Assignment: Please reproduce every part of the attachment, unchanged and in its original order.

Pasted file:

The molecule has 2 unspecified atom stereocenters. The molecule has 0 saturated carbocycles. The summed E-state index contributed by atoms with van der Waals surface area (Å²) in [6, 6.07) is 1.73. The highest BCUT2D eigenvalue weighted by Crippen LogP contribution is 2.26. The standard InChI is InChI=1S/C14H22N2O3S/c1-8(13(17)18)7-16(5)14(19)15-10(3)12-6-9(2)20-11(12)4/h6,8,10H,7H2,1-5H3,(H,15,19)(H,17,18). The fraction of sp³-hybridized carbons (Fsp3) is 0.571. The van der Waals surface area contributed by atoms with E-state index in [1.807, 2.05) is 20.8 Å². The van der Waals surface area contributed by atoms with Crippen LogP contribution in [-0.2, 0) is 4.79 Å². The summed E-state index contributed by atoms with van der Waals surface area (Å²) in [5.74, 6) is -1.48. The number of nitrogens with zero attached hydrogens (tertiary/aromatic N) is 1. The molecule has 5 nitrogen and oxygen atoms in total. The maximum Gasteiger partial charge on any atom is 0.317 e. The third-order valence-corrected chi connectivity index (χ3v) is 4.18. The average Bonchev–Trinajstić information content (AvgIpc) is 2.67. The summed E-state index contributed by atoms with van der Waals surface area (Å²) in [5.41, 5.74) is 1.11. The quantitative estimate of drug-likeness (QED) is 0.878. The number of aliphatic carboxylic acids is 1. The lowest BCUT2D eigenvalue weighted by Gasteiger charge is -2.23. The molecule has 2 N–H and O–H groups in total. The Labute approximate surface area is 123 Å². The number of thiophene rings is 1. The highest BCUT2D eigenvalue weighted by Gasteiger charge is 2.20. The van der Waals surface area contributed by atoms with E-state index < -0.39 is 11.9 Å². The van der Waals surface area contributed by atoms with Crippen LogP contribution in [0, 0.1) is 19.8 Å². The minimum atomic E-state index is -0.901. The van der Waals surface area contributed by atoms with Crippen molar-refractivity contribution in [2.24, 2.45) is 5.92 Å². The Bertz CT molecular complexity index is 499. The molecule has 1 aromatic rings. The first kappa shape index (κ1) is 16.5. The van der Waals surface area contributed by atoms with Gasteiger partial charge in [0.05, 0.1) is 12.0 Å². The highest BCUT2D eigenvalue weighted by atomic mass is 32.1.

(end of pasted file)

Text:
The molecule has 2 unspecified atom stereocenters. The molecule has 0 saturated carbocycles. The summed E-state index contributed by atoms with van der Waals surface area (Å²) in [6, 6.07) is 1.73. The highest BCUT2D eigenvalue weighted by Crippen LogP contribution is 2.26. The standard InChI is InChI=1S/C14H22N2O3S/c1-8(13(17)18)7-16(5)14(19)15-10(3)12-6-9(2)20-11(12)4/h6,8,10H,7H2,1-5H3,(H,15,19)(H,17,18). The fraction of sp³-hybridized carbons (Fsp3) is 0.571. The van der Waals surface area contributed by atoms with E-state index in [1.807, 2.05) is 20.8 Å². The van der Waals surface area contributed by atoms with Crippen LogP contribution in [-0.2, 0) is 4.79 Å². The summed E-state index contributed by atoms with van der Waals surface area (Å²) in [5.74, 6) is -1.48. The number of nitrogens with zero attached hydrogens (tertiary/aromatic N) is 1. The molecule has 5 nitrogen and oxygen atoms in total. The maximum Gasteiger partial charge on any atom is 0.317 e. The third-order valence-corrected chi connectivity index (χ3v) is 4.18. The average Bonchev–Trinajstić information content (AvgIpc) is 2.67. The summed E-state index contributed by atoms with van der Waals surface area (Å²) in [5.41, 5.74) is 1.11. The quantitative estimate of drug-likeness (QED) is 0.878. The number of aliphatic carboxylic acids is 1. The lowest BCUT2D eigenvalue weighted by Gasteiger charge is -2.23. The molecule has 2 N–H and O–H groups in total. The Labute approximate surface area is 123 Å². The number of thiophene rings is 1. The highest BCUT2D eigenvalue weighted by Gasteiger charge is 2.20. The van der Waals surface area contributed by atoms with E-state index < -0.39 is 11.9 Å². The van der Waals surface area contributed by atoms with Crippen LogP contribution in [0, 0.1) is 19.8 Å². The minimum atomic E-state index is -0.901. The van der Waals surface area contributed by atoms with Crippen molar-refractivity contribution in [2.24, 2.45) is 5.92 Å². The Bertz CT molecular complexity index is 499. The molecule has 1 aromatic rings. The first kappa shape index (κ1) is 16.5. The van der Waals surface area contributed by atoms with Gasteiger partial charge in [0.05, 0.1) is 12.0 Å². The highest BCUT2D eigenvalue weighted by atomic mass is 32.1.